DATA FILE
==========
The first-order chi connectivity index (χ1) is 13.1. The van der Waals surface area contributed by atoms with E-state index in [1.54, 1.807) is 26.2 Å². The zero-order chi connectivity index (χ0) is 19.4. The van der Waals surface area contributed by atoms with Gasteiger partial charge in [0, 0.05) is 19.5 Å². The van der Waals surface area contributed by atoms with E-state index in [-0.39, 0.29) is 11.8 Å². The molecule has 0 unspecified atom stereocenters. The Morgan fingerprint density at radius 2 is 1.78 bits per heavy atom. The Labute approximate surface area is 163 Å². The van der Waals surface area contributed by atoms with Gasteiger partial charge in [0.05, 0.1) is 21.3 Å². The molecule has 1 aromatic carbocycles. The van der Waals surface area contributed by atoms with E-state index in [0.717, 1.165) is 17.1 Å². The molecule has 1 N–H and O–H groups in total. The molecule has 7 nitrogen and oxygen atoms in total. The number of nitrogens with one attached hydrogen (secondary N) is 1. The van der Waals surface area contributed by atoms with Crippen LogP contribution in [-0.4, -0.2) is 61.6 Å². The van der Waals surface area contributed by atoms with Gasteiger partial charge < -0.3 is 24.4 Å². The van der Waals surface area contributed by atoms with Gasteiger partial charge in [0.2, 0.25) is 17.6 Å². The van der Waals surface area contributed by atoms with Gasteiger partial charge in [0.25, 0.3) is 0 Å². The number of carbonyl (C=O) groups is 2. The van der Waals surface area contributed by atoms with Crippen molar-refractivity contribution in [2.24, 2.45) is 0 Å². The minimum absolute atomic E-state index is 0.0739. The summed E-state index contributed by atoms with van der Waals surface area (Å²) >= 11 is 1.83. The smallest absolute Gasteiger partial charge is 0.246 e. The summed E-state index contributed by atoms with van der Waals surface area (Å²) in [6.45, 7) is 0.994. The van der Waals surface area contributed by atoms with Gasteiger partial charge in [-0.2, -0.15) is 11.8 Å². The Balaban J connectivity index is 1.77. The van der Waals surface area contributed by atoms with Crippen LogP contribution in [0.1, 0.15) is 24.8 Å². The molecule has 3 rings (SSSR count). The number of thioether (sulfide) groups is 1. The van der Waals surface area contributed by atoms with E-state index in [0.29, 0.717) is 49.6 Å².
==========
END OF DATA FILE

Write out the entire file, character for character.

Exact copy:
The first-order chi connectivity index (χ1) is 13.1. The van der Waals surface area contributed by atoms with E-state index in [1.54, 1.807) is 26.2 Å². The zero-order chi connectivity index (χ0) is 19.4. The van der Waals surface area contributed by atoms with Gasteiger partial charge in [0, 0.05) is 19.5 Å². The van der Waals surface area contributed by atoms with E-state index in [-0.39, 0.29) is 11.8 Å². The molecule has 0 unspecified atom stereocenters. The Morgan fingerprint density at radius 2 is 1.78 bits per heavy atom. The Labute approximate surface area is 163 Å². The van der Waals surface area contributed by atoms with Gasteiger partial charge in [0.05, 0.1) is 21.3 Å². The molecule has 1 aromatic carbocycles. The van der Waals surface area contributed by atoms with E-state index in [0.717, 1.165) is 17.1 Å². The molecule has 1 N–H and O–H groups in total. The molecule has 7 nitrogen and oxygen atoms in total. The number of nitrogens with one attached hydrogen (secondary N) is 1. The van der Waals surface area contributed by atoms with Crippen LogP contribution in [-0.4, -0.2) is 61.6 Å². The van der Waals surface area contributed by atoms with Gasteiger partial charge < -0.3 is 24.4 Å². The van der Waals surface area contributed by atoms with Gasteiger partial charge in [0.2, 0.25) is 17.6 Å². The van der Waals surface area contributed by atoms with Gasteiger partial charge in [0.25, 0.3) is 0 Å². The number of carbonyl (C=O) groups is 2. The van der Waals surface area contributed by atoms with Crippen molar-refractivity contribution in [2.24, 2.45) is 0 Å². The minimum absolute atomic E-state index is 0.0739. The summed E-state index contributed by atoms with van der Waals surface area (Å²) >= 11 is 1.83. The smallest absolute Gasteiger partial charge is 0.246 e. The summed E-state index contributed by atoms with van der Waals surface area (Å²) in [6.45, 7) is 0.994. The van der Waals surface area contributed by atoms with Gasteiger partial charge in [-0.2, -0.15) is 11.8 Å². The Balaban J connectivity index is 1.77. The van der Waals surface area contributed by atoms with Crippen LogP contribution in [0.1, 0.15) is 24.8 Å². The molecule has 3 rings (SSSR count). The number of thioether (sulfide) groups is 1. The van der Waals surface area contributed by atoms with E-state index in [0.29, 0.717) is 49.6 Å².